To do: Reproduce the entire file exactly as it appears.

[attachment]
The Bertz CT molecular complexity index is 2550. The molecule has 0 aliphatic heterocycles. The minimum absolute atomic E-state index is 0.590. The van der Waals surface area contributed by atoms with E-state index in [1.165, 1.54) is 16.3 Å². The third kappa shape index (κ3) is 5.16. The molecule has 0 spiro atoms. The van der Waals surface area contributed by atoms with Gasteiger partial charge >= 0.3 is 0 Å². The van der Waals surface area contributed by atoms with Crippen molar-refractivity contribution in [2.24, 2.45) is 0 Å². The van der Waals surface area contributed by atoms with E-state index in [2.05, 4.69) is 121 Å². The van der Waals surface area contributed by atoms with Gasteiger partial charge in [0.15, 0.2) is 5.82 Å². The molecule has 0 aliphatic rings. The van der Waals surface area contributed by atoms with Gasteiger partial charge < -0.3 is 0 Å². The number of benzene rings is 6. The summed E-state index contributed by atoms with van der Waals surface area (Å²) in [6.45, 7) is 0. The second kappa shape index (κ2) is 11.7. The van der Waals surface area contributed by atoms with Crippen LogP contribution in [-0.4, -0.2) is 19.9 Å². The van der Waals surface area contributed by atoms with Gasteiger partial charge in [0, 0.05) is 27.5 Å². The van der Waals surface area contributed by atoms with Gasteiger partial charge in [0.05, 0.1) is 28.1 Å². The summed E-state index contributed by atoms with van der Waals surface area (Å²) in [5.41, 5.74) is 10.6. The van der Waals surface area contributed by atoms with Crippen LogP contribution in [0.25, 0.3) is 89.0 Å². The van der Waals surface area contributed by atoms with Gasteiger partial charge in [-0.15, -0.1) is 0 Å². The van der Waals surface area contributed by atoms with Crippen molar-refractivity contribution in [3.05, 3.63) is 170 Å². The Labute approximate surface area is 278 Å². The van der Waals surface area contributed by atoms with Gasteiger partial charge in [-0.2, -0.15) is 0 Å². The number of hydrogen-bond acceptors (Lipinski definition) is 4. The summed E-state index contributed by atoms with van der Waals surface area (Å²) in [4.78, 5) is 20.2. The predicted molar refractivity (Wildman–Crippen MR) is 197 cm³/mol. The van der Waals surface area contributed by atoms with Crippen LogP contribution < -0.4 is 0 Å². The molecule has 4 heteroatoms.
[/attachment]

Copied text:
The Bertz CT molecular complexity index is 2550. The molecule has 0 aliphatic heterocycles. The minimum absolute atomic E-state index is 0.590. The van der Waals surface area contributed by atoms with E-state index in [1.165, 1.54) is 16.3 Å². The third kappa shape index (κ3) is 5.16. The molecule has 0 spiro atoms. The van der Waals surface area contributed by atoms with Gasteiger partial charge >= 0.3 is 0 Å². The van der Waals surface area contributed by atoms with Crippen molar-refractivity contribution in [2.24, 2.45) is 0 Å². The van der Waals surface area contributed by atoms with E-state index in [2.05, 4.69) is 121 Å². The van der Waals surface area contributed by atoms with Gasteiger partial charge in [0.15, 0.2) is 5.82 Å². The molecule has 0 aliphatic rings. The van der Waals surface area contributed by atoms with Gasteiger partial charge < -0.3 is 0 Å². The number of benzene rings is 6. The summed E-state index contributed by atoms with van der Waals surface area (Å²) in [6.45, 7) is 0. The second kappa shape index (κ2) is 11.7. The van der Waals surface area contributed by atoms with Crippen LogP contribution in [-0.4, -0.2) is 19.9 Å². The van der Waals surface area contributed by atoms with Gasteiger partial charge in [0, 0.05) is 27.5 Å². The van der Waals surface area contributed by atoms with Gasteiger partial charge in [0.05, 0.1) is 28.1 Å². The summed E-state index contributed by atoms with van der Waals surface area (Å²) in [5.41, 5.74) is 10.6. The van der Waals surface area contributed by atoms with Crippen LogP contribution in [0.25, 0.3) is 89.0 Å². The van der Waals surface area contributed by atoms with Gasteiger partial charge in [-0.15, -0.1) is 0 Å². The van der Waals surface area contributed by atoms with Crippen molar-refractivity contribution in [3.05, 3.63) is 170 Å². The Labute approximate surface area is 278 Å². The van der Waals surface area contributed by atoms with Gasteiger partial charge in [-0.2, -0.15) is 0 Å². The number of hydrogen-bond acceptors (Lipinski definition) is 4. The summed E-state index contributed by atoms with van der Waals surface area (Å²) in [4.78, 5) is 20.2. The predicted molar refractivity (Wildman–Crippen MR) is 197 cm³/mol. The van der Waals surface area contributed by atoms with Crippen LogP contribution < -0.4 is 0 Å². The molecule has 4 heteroatoms.